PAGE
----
Has Motherhood Stopped You From Getting Back To Work?

Working Mom
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A research report named “Predicament of Returning Mothers” conducted by Ashoka University’s Genpact Centre for Women Leadership (GCWL) claims that 73% of Indian women leave their jobs on giving birth.

It also suggested that 50% of working women leave their jobs for child care at the age of 30. Among those to return, 48% leave within four months of rejoining the workforce.

This is the first cross-sectional research by GCWL around maternity and careers in the corporate, media and development sectors that attempts to explore the effect of maternity and motherhood on career paths of women.

The research was based on pregnant women, mothers who dropped out of work, and mothers who joined work after maternity but are facing challenges.

We spoke to a few women of the city on their own experiences with work after motherhood…

Only 27% of Indian workforce comprises of women.

Only 16% of senior leadership roles are held by women in India.

While 27% women join the workforce, 48% drop out within four months of returning from maternity leave.

“I left my teaching job even before getting married with a belief that I will rejoin it within a year,” says Tarveen Kaur. “But after a year or so, I was expecting a baby. This led me to postpone my plans of getting into professional teaching.

Since my husband is a marine engineer and is sailing half of the year, I had to take care of my mother-in-law and myself too. After my delivery it was even tougher emotionally to leave my child home and go out.

Hence, I decided to stay back till he is a little older. It has been four years now from the time I got married and left my job.

At times I do feel the pinch, hence, I decided to take home tuitions and study for my Masters in Education, so that I can take care of my child and also complete my further studies and then join a reputed school,” she adds.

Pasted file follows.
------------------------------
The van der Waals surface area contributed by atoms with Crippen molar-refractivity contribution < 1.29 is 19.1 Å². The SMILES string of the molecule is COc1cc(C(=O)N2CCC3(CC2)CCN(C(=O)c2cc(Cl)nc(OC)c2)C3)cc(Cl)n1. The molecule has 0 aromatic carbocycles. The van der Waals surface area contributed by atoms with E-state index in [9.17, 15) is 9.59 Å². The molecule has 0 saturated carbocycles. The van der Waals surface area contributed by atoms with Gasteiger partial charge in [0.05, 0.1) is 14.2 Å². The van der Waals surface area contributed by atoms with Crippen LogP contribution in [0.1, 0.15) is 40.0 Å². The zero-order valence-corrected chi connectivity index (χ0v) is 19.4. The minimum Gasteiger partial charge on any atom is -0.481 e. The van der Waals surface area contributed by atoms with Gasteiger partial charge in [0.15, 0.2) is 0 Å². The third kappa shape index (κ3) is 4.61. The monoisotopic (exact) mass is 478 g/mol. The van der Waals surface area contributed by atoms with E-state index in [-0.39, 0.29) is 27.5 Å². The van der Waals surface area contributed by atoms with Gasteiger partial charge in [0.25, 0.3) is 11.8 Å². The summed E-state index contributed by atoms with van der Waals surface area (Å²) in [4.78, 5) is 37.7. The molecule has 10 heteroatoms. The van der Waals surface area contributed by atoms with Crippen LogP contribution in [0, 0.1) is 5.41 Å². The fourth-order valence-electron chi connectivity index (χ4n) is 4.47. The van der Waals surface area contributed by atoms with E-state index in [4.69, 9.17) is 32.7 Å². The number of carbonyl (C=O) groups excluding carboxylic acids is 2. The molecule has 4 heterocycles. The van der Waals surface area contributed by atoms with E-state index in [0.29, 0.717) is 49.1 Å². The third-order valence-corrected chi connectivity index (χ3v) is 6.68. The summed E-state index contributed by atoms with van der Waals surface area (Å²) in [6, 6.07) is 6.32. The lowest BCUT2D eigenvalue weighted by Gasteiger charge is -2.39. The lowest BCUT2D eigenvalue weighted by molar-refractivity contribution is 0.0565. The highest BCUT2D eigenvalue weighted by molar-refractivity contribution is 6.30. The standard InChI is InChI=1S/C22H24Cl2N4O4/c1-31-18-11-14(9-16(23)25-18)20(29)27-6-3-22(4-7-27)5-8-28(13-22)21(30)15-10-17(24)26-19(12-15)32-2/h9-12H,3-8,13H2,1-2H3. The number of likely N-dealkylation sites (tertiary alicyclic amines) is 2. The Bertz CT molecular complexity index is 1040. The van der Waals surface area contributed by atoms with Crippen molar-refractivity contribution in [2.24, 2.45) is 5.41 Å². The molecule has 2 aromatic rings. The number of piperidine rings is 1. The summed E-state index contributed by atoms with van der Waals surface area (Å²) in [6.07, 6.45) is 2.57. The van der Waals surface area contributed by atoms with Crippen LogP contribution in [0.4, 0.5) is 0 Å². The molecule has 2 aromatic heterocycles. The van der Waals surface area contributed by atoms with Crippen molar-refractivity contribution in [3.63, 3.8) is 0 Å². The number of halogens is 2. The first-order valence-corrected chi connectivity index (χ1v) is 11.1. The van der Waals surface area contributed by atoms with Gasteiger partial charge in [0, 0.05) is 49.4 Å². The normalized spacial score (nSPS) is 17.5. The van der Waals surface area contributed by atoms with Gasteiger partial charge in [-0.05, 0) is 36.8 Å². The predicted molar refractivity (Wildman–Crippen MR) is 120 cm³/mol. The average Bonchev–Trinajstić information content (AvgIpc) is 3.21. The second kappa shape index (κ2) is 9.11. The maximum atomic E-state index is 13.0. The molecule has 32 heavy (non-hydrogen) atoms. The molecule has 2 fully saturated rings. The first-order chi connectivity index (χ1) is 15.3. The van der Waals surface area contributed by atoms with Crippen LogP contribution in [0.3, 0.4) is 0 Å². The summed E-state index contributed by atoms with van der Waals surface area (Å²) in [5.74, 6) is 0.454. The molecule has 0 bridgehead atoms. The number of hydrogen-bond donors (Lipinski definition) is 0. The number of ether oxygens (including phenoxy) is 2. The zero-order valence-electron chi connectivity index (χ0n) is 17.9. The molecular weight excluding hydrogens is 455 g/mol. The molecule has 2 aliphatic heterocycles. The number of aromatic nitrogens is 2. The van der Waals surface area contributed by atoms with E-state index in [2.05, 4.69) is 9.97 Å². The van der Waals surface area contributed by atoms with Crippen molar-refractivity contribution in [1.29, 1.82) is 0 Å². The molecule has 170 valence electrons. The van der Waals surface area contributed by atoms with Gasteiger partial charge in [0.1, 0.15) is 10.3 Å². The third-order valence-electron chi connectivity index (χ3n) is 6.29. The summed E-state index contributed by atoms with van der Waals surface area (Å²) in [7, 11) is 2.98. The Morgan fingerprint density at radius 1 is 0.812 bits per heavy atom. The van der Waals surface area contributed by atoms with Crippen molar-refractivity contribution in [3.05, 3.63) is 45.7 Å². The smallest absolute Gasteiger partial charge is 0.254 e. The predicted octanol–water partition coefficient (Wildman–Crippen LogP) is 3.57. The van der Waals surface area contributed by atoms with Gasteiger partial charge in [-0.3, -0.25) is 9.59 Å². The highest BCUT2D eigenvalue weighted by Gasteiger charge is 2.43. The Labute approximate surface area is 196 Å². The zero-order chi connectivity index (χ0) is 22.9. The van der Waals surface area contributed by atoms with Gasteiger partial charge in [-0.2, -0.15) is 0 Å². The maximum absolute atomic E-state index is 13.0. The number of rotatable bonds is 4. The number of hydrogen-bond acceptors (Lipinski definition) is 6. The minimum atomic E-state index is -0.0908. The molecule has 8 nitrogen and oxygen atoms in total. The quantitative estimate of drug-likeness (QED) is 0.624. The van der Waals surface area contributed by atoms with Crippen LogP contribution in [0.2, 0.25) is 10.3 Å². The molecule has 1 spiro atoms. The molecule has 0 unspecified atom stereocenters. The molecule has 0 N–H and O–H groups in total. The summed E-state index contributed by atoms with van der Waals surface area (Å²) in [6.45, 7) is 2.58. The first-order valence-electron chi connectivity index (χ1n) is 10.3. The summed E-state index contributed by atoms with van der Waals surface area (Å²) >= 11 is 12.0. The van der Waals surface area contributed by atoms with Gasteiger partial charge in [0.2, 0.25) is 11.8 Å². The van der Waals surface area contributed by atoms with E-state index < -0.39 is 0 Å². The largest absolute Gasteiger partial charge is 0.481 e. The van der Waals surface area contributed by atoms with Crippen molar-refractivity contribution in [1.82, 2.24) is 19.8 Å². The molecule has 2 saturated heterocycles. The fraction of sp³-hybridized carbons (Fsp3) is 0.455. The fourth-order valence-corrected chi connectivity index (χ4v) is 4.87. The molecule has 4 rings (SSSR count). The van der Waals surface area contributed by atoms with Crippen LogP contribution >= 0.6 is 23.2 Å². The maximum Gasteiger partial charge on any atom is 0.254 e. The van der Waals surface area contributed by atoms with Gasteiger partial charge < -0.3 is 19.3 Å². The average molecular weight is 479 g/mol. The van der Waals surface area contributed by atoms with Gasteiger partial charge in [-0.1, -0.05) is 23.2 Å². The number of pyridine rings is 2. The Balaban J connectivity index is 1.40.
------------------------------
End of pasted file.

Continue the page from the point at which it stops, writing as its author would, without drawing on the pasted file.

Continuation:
The research also stated that child care, elderly care, lack of family support, differentiation at workplace and societal pressures among other factors, are some of the reasons that acts as the exit gate for working woman.

Smita Periwal, now a home maker, says “Of course pregnancy takes a toll on your life, professionally and personally. Only if you are truly enthusiastic and passionate about your work, can you handle all the pressures and return to work.

I was managing the accounting for a corporate company before my marriage. Since it was a love marriage that happened after far too many complications, I made up my mind to adjust when it came to my career.

Although, my husband never forced me, it was totally my decision to stay at home. My in-laws were not open to me working outside of house. However, I gave up on that.

There is no point stressing on a fact that will only create friction at home. If needed, I help my husband with his accounts at home just to pass my time,” adds Smita.

Preferences such as job location, timings, work industry, etc. also have to be taken under consideration, if a woman decides to continue working post-marriage states the report.

“I will soon be getting married, but I am still sceptical of marrying my fiancé, since he is more concerned about his family rules and regulations than my career,” says Puja Kumari.

I am doing the best in my career today but after my marriage, I will have to leave everything. Even if it is for a year, it will affect my career, after all this effort I have put in my job.

My fiancé wants me to quit working for a year, since he wants me to spend time with his family and learn all the traditions and customs.

This is a big dilemma and it is seriously making me think of whether, I should get married, at all, Puja adds.



Loveleen Kaur

Loveleen Kaur

She loves travelling, dogs, sarcasm, humour and anything that spells F O O D, in that order. A writer on a journey to make positive stories a morning ritual and give society what it needs the most - optimism !!

Reach her at loveleen@pune365.com or tweet @KaurKaur18
Loveleen Kaur